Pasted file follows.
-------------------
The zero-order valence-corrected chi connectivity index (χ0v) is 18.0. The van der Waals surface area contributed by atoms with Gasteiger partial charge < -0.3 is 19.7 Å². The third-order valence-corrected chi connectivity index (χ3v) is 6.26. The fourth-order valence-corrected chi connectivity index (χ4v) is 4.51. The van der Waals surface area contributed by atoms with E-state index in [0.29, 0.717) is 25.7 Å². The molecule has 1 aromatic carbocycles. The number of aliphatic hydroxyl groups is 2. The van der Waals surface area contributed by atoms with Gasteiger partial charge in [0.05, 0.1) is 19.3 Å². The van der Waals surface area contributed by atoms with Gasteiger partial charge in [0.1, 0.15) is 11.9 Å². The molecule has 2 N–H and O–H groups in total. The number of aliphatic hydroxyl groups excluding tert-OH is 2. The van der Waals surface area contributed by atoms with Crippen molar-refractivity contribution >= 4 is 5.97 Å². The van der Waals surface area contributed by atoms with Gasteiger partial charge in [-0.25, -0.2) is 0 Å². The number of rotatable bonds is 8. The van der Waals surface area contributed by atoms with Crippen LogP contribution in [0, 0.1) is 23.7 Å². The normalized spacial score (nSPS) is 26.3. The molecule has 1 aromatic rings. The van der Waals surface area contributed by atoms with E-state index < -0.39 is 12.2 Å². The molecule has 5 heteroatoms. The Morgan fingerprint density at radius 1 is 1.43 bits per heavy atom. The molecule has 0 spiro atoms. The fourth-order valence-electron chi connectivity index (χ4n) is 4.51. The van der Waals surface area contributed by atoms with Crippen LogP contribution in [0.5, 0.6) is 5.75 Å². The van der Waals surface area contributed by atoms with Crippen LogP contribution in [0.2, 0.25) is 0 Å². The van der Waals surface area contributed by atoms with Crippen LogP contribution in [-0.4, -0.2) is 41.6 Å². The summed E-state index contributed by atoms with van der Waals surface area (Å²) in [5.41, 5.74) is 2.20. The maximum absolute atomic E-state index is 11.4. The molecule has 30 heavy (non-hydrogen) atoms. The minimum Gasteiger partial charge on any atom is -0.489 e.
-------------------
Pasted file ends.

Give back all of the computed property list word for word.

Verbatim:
The zero-order valence-corrected chi connectivity index (χ0v) is 18.0. The van der Waals surface area contributed by atoms with Gasteiger partial charge < -0.3 is 19.7 Å². The third-order valence-corrected chi connectivity index (χ3v) is 6.26. The fourth-order valence-corrected chi connectivity index (χ4v) is 4.51. The van der Waals surface area contributed by atoms with E-state index in [0.29, 0.717) is 25.7 Å². The molecule has 1 aromatic carbocycles. The number of aliphatic hydroxyl groups is 2. The van der Waals surface area contributed by atoms with Gasteiger partial charge in [0.05, 0.1) is 19.3 Å². The van der Waals surface area contributed by atoms with Gasteiger partial charge in [0.1, 0.15) is 11.9 Å². The molecule has 2 N–H and O–H groups in total. The number of aliphatic hydroxyl groups excluding tert-OH is 2. The van der Waals surface area contributed by atoms with Crippen molar-refractivity contribution >= 4 is 5.97 Å². The van der Waals surface area contributed by atoms with Gasteiger partial charge in [-0.25, -0.2) is 0 Å². The number of rotatable bonds is 8. The van der Waals surface area contributed by atoms with Crippen LogP contribution in [0, 0.1) is 23.7 Å². The normalized spacial score (nSPS) is 26.3. The molecule has 1 aromatic rings. The van der Waals surface area contributed by atoms with E-state index < -0.39 is 12.2 Å². The molecule has 5 heteroatoms. The Morgan fingerprint density at radius 1 is 1.43 bits per heavy atom. The molecule has 0 spiro atoms. The fourth-order valence-electron chi connectivity index (χ4n) is 4.51. The van der Waals surface area contributed by atoms with Crippen LogP contribution in [0.5, 0.6) is 5.75 Å². The van der Waals surface area contributed by atoms with Crippen LogP contribution in [0.2, 0.25) is 0 Å². The van der Waals surface area contributed by atoms with Crippen LogP contribution in [-0.4, -0.2) is 41.6 Å². The summed E-state index contributed by atoms with van der Waals surface area (Å²) in [5.41, 5.74) is 2.20. The maximum absolute atomic E-state index is 11.4. The molecule has 30 heavy (non-hydrogen) atoms. The minimum Gasteiger partial charge on any atom is -0.489 e.